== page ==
The city of Dallas employee who allegedly steered nearly $1 million in HUD money to a Fort Worth pastor continues to draw his paid leave salary, records show, even as the feds have demanded the city repay the money.
Records obtained by The Texas Monitor show that Carl Wagner, a housing department employee, received his most recent $2,977 payroll check on May 11. Wagner has received his salary via direct deposit every two weeks, minus contributions for pension, medical benefits and taxes since being placed on administrative leave in March.
The Inspector General’s office of the U.S. Department of Housing and Urban Development on May 8 released an audit claiming that the city had failed to vet Dry Quick Restoration, a Fort Worth-based contractor run by Kenneth W. Williams, a preacher and former business partner of Wagner.
Wagner was placed on paid leave in March after the city discovered Wagner allegedly gave the contracts to Williams and Quick Dry.
Wagner and Williams were childhood friends who had joined in business ventures since the 90s, according to reports.
According to a newspaper report in March, the two worked together at the city of Fort Worth, where Wagner was an employee before coming to Dallas. As in Dallas, Wagner gave Williams hundreds of thousands of dollars in contracts.
“They had previously worked together in Fort Worth. When Wagner was a city employee there, records show, Williams got hundreds of thousands of dollars in city business,” according to the story. “But a legal dispute ensued, and Williams agreed to never again seek federal funds through Fort Worth’s housing department.”
Keeping Wagner on the payroll even as the HUD probe found evidence of improper contracting “is extremely troubling,” council member Scott Griggs said. “Because of his actions, the city of Dallas is on the hook for excess of $1 million and a damning public report from the investigator general of HUD, implicating this individual. The OIG report is a roadmap for termination.”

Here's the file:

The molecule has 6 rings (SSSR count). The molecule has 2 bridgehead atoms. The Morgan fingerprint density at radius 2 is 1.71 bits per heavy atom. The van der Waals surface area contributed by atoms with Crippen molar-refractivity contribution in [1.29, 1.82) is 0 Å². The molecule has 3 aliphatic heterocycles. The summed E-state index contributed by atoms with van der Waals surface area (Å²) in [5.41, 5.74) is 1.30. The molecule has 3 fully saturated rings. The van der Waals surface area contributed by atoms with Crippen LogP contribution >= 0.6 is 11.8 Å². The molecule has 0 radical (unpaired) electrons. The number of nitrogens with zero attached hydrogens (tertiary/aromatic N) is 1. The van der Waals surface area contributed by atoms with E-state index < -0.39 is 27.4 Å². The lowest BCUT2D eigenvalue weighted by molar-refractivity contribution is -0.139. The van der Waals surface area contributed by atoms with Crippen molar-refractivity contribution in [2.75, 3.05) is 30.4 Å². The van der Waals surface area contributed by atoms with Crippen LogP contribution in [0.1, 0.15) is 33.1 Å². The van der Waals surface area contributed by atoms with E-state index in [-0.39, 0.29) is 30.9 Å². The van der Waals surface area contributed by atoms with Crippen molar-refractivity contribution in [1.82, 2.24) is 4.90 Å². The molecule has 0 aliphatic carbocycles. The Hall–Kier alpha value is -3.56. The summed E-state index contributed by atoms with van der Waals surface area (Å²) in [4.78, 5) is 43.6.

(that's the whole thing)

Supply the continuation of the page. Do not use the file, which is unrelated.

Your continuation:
City manager, T.C. Broadnax, did not respond to an email and his chief of staff, Kimberly Tolbert, did not return a call.
Wagner’s Facebook page links to a company he calls Wagner Consulting Group, where he claims to be a former owner and a “certified lead supervisor and lead project designer” with the state.
State records show a Carl E. Wagner of Fort Worth was formerly certified but his license lapsed in 2009.
Wagner did not respond to a message or call seeking comment.
A large part of the HUD inspector general’s investigation deals with the city’s troubled contract with Dry Quick. Before enlisting the services of Dry Quick, there were indications that it had “limited financial capacity,” the audit states.
Dry Quick failed in numerous capacities, blowing deadlines and delivering shoddy work, the audit alleges.
“Dry Quick exceeded the contract completion date on all of its reconstruction projects by 9 to 18 months,” according to the report.
“…Further, the City did not take appropriate action to mitigate capacity issues or enforce contract terms. In addition to poor contract administration, the delays caused a hardship for the homeowners that the program was designed to help.”
The report included five pages assessing the shortcomings of the city’s deal with Dry Quick, which it says failed to provide warranties for its work, withdrew over the allotted amount of money for materials and left debris in yards where it worked.
“…The City tried to avoid its responsibility by including clauses in its contracts stating that it was not responsible for the contractor’s failure to carry out work in accordance with requirements…as a result, the City paid Dry Quick almost $700,000 for seven reconstruction projects that were completed late and not in accordance with contract terms.”
Williams did not respond to a message seeking comment.
Housing director David Noguera, did not respond to an email. Noguera, a former analyst in the U.S. Government Accountability Office, was hired in June 2017, and was not on board when the agreements in question were signed.
Records show that last payment to Dry Quick was for $18,952 in September 2017. The city contends it does not need to repay the $1.3 million that HUD says was misspent.
Despite the fact that “mistakes were made, construction was delayed and documentation was deficient,” the money was spent appropriately, the city said in its written response to the edit. Instead of repaying the money, “the city will allocate non-federal funds to address needed repairs to the homes…”
Steve Miller can be reached at [email protected].